inside the mind of a linux admin

DNS Zones and Serial Numbers 101

Recently, there’s been a few instances I’ve come across where DNS updates have been “stuck” or broken due to people screwing up the zone serial numbers. The fields of the zone’s SOA resource record, in particular the “serial number”, determines whether an actual data transfer need occur at all.

The name servers compare the serial number of the SOA resource record on the clusters with the serial number in the last copy of that resource record that it has. If the serial number of the record being transferred is greater (numerically), the data in the zone are deemed to have “changed” (in some fashion) and the name servers proceeds to request the actual zone data transfer from the clusters and propagates the update.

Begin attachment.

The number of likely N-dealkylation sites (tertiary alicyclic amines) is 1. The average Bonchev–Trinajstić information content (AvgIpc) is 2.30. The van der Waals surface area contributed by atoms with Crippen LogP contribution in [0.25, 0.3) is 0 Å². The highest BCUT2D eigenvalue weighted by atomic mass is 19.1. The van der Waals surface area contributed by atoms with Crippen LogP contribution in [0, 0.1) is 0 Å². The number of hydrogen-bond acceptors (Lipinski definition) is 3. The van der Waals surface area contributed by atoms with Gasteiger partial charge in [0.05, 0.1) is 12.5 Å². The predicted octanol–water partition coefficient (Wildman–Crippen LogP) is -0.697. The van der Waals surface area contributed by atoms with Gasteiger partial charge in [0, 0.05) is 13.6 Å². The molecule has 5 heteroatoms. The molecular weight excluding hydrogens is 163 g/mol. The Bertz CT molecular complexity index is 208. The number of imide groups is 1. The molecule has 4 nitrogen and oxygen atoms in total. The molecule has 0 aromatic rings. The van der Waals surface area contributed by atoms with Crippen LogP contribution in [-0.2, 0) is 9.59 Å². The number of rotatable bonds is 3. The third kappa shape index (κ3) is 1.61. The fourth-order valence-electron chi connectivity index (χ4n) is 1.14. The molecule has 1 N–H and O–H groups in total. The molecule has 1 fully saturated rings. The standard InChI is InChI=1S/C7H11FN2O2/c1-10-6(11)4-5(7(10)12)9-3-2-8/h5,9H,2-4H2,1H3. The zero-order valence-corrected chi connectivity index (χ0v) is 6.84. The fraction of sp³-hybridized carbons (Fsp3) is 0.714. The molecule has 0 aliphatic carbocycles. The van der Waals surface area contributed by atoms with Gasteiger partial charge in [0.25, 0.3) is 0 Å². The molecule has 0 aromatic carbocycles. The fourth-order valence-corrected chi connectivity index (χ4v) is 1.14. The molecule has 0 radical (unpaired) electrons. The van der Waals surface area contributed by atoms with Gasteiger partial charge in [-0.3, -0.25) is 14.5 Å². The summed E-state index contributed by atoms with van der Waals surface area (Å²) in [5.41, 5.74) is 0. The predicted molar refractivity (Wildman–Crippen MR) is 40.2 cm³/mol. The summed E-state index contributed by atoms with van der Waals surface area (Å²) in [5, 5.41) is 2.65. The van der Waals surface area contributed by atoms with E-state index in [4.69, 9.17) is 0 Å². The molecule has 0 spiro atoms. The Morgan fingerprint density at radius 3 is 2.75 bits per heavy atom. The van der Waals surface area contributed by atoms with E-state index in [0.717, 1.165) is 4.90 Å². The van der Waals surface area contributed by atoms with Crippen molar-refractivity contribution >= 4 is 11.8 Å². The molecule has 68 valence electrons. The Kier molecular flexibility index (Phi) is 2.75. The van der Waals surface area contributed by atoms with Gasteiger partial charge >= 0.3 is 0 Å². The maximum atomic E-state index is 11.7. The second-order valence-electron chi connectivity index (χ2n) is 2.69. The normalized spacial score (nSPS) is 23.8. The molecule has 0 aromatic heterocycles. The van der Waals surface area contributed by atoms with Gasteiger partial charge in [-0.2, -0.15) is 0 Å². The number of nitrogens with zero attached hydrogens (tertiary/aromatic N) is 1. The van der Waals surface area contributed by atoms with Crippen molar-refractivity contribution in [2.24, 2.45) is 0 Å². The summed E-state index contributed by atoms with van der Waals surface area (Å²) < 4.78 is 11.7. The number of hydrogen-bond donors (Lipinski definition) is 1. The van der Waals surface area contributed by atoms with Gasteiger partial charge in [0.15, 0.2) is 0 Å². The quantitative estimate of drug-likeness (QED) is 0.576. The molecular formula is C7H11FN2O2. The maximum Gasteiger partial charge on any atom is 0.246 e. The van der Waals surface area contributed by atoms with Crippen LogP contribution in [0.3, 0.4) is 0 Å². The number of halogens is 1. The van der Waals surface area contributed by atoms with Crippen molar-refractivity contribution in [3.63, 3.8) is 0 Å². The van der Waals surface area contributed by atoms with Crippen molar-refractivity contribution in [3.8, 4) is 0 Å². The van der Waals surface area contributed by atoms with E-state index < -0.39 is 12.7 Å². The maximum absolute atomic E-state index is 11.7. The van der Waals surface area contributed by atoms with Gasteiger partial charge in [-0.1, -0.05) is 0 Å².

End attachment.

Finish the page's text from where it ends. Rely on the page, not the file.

The format in which I use (and 99% of the internet as well) is based on the following format: YYYYMMDDnn

YYYY = year
MM = month
DD = day
nn = revision number

For sanity purposes, this helps us better determine when the last change was made, but more importantly tells the name servers to pull the changes made from the respective name server. If you are unsure of the format, please ask a senior admin or simply increase the last digit in the revision number incrementally by one.

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